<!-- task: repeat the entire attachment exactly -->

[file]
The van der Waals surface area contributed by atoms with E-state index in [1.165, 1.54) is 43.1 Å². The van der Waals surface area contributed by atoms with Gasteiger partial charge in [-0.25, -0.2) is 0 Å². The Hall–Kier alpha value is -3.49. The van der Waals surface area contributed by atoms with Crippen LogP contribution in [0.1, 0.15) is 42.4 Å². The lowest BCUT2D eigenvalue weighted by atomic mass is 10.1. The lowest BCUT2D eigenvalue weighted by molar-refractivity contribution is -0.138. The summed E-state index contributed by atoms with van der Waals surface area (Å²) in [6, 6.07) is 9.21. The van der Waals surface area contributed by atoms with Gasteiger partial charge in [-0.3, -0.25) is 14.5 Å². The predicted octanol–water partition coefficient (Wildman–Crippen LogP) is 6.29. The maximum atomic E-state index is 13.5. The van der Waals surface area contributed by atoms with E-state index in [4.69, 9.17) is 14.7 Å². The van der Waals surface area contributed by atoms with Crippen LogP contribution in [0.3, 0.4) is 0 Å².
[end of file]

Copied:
The van der Waals surface area contributed by atoms with E-state index in [1.165, 1.54) is 43.1 Å². The van der Waals surface area contributed by atoms with Gasteiger partial charge in [-0.25, -0.2) is 0 Å². The Hall–Kier alpha value is -3.49. The van der Waals surface area contributed by atoms with Crippen LogP contribution in [0.1, 0.15) is 42.4 Å². The lowest BCUT2D eigenvalue weighted by atomic mass is 10.1. The lowest BCUT2D eigenvalue weighted by molar-refractivity contribution is -0.138. The summed E-state index contributed by atoms with van der Waals surface area (Å²) in [6, 6.07) is 9.21. The van der Waals surface area contributed by atoms with Gasteiger partial charge in [-0.3, -0.25) is 14.5 Å². The predicted octanol–water partition coefficient (Wildman–Crippen LogP) is 6.29. The maximum atomic E-state index is 13.5. The van der Waals surface area contributed by atoms with E-state index in [4.69, 9.17) is 14.7 Å². The van der Waals surface area contributed by atoms with Crippen LogP contribution in [0.3, 0.4) is 0 Å².